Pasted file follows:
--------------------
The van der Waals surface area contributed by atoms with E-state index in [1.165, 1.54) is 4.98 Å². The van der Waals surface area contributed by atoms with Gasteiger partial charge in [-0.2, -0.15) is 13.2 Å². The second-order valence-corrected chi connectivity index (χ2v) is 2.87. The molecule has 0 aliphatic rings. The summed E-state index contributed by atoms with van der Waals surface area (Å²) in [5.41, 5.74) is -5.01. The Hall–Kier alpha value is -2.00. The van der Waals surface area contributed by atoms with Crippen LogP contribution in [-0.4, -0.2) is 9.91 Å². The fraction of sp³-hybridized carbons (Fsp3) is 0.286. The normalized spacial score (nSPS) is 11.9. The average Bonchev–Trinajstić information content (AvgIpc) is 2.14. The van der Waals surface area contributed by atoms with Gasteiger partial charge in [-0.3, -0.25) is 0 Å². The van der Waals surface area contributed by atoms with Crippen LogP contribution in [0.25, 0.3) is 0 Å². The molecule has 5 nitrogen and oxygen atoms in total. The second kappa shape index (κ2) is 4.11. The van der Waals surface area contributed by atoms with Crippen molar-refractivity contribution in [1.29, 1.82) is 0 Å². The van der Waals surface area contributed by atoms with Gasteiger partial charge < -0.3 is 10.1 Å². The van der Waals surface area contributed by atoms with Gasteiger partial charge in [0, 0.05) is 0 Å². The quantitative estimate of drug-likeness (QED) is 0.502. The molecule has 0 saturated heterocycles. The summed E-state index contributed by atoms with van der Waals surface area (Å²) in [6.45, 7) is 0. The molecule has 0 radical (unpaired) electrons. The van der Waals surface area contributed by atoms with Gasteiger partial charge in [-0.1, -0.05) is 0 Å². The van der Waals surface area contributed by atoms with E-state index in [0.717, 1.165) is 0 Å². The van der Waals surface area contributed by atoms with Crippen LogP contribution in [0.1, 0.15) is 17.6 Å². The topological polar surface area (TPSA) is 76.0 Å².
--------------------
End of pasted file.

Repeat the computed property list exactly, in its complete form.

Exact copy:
The van der Waals surface area contributed by atoms with E-state index in [1.165, 1.54) is 4.98 Å². The van der Waals surface area contributed by atoms with Gasteiger partial charge in [-0.2, -0.15) is 13.2 Å². The second-order valence-corrected chi connectivity index (χ2v) is 2.87. The molecule has 0 aliphatic rings. The summed E-state index contributed by atoms with van der Waals surface area (Å²) in [5.41, 5.74) is -5.01. The Hall–Kier alpha value is -2.00. The van der Waals surface area contributed by atoms with Crippen LogP contribution in [-0.4, -0.2) is 9.91 Å². The fraction of sp³-hybridized carbons (Fsp3) is 0.286. The normalized spacial score (nSPS) is 11.9. The average Bonchev–Trinajstić information content (AvgIpc) is 2.14. The van der Waals surface area contributed by atoms with Gasteiger partial charge in [-0.3, -0.25) is 0 Å². The van der Waals surface area contributed by atoms with Crippen LogP contribution in [0.25, 0.3) is 0 Å². The molecule has 5 nitrogen and oxygen atoms in total. The second kappa shape index (κ2) is 4.11. The van der Waals surface area contributed by atoms with Crippen molar-refractivity contribution in [1.29, 1.82) is 0 Å². The van der Waals surface area contributed by atoms with Gasteiger partial charge < -0.3 is 10.1 Å². The van der Waals surface area contributed by atoms with Gasteiger partial charge in [0, 0.05) is 0 Å². The quantitative estimate of drug-likeness (QED) is 0.502. The molecule has 0 saturated heterocycles. The summed E-state index contributed by atoms with van der Waals surface area (Å²) in [6.45, 7) is 0. The molecule has 0 radical (unpaired) electrons. The van der Waals surface area contributed by atoms with Gasteiger partial charge in [-0.1, -0.05) is 0 Å². The van der Waals surface area contributed by atoms with E-state index in [0.717, 1.165) is 0 Å². The van der Waals surface area contributed by atoms with Crippen LogP contribution in [0.1, 0.15) is 17.6 Å². The topological polar surface area (TPSA) is 76.0 Å².